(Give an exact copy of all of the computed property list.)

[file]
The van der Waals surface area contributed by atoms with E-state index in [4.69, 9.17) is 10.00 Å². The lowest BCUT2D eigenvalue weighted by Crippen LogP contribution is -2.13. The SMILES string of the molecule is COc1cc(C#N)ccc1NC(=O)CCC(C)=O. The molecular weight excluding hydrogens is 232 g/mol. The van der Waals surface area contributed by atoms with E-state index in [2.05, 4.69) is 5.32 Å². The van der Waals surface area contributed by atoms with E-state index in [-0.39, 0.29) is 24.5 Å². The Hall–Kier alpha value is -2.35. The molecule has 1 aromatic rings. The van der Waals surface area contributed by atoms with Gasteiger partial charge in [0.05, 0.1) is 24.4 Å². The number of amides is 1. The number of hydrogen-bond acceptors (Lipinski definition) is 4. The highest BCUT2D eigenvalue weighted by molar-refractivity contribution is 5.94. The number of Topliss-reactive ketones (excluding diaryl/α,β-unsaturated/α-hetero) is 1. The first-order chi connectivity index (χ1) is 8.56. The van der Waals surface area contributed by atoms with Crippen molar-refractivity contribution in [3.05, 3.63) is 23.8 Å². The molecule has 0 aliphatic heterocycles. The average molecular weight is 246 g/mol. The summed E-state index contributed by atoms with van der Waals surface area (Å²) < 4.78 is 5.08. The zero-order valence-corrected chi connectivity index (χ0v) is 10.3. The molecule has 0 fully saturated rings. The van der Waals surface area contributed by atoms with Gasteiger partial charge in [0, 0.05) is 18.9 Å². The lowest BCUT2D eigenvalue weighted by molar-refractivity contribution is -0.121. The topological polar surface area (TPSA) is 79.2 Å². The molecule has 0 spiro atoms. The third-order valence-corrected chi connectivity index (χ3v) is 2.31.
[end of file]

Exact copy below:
The van der Waals surface area contributed by atoms with E-state index in [4.69, 9.17) is 10.00 Å². The lowest BCUT2D eigenvalue weighted by Crippen LogP contribution is -2.13. The SMILES string of the molecule is COc1cc(C#N)ccc1NC(=O)CCC(C)=O. The molecular weight excluding hydrogens is 232 g/mol. The van der Waals surface area contributed by atoms with E-state index in [2.05, 4.69) is 5.32 Å². The van der Waals surface area contributed by atoms with E-state index in [-0.39, 0.29) is 24.5 Å². The Hall–Kier alpha value is -2.35. The molecule has 1 aromatic rings. The van der Waals surface area contributed by atoms with Gasteiger partial charge in [0.05, 0.1) is 24.4 Å². The number of amides is 1. The number of hydrogen-bond acceptors (Lipinski definition) is 4. The highest BCUT2D eigenvalue weighted by molar-refractivity contribution is 5.94. The number of Topliss-reactive ketones (excluding diaryl/α,β-unsaturated/α-hetero) is 1. The first-order chi connectivity index (χ1) is 8.56. The van der Waals surface area contributed by atoms with Crippen molar-refractivity contribution in [3.05, 3.63) is 23.8 Å². The molecule has 0 aliphatic heterocycles. The average molecular weight is 246 g/mol. The summed E-state index contributed by atoms with van der Waals surface area (Å²) < 4.78 is 5.08. The zero-order valence-corrected chi connectivity index (χ0v) is 10.3. The molecule has 0 fully saturated rings. The van der Waals surface area contributed by atoms with Gasteiger partial charge in [0, 0.05) is 18.9 Å². The lowest BCUT2D eigenvalue weighted by molar-refractivity contribution is -0.121. The topological polar surface area (TPSA) is 79.2 Å². The molecule has 0 spiro atoms. The third-order valence-corrected chi connectivity index (χ3v) is 2.31.